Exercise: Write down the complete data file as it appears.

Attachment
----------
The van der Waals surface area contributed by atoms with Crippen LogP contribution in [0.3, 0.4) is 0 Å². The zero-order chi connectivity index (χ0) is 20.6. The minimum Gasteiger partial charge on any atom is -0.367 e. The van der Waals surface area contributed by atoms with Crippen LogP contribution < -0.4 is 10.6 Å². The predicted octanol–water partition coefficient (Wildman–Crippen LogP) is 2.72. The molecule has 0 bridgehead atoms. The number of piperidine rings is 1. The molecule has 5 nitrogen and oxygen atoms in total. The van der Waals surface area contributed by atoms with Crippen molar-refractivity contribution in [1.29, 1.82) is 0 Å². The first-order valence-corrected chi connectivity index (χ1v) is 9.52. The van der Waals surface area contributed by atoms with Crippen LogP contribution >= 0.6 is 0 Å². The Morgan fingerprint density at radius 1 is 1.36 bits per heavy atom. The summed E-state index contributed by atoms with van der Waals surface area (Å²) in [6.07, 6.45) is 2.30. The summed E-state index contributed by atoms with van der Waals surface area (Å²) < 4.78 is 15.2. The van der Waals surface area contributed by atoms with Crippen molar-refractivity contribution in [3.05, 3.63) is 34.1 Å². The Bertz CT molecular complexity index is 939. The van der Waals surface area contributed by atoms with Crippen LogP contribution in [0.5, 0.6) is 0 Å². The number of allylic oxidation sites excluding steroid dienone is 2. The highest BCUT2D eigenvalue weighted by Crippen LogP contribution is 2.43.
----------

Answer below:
The van der Waals surface area contributed by atoms with Crippen LogP contribution in [0.3, 0.4) is 0 Å². The zero-order chi connectivity index (χ0) is 20.6. The minimum Gasteiger partial charge on any atom is -0.367 e. The van der Waals surface area contributed by atoms with Crippen LogP contribution < -0.4 is 10.6 Å². The predicted octanol–water partition coefficient (Wildman–Crippen LogP) is 2.72. The molecule has 0 bridgehead atoms. The number of piperidine rings is 1. The molecule has 5 nitrogen and oxygen atoms in total. The van der Waals surface area contributed by atoms with Crippen molar-refractivity contribution in [1.29, 1.82) is 0 Å². The first-order valence-corrected chi connectivity index (χ1v) is 9.52. The van der Waals surface area contributed by atoms with Crippen LogP contribution >= 0.6 is 0 Å². The Morgan fingerprint density at radius 1 is 1.36 bits per heavy atom. The summed E-state index contributed by atoms with van der Waals surface area (Å²) in [6.07, 6.45) is 2.30. The summed E-state index contributed by atoms with van der Waals surface area (Å²) < 4.78 is 15.2. The van der Waals surface area contributed by atoms with Crippen molar-refractivity contribution in [3.05, 3.63) is 34.1 Å². The Bertz CT molecular complexity index is 939. The van der Waals surface area contributed by atoms with Crippen LogP contribution in [0.5, 0.6) is 0 Å². The number of allylic oxidation sites excluding steroid dienone is 2. The highest BCUT2D eigenvalue weighted by Crippen LogP contribution is 2.43.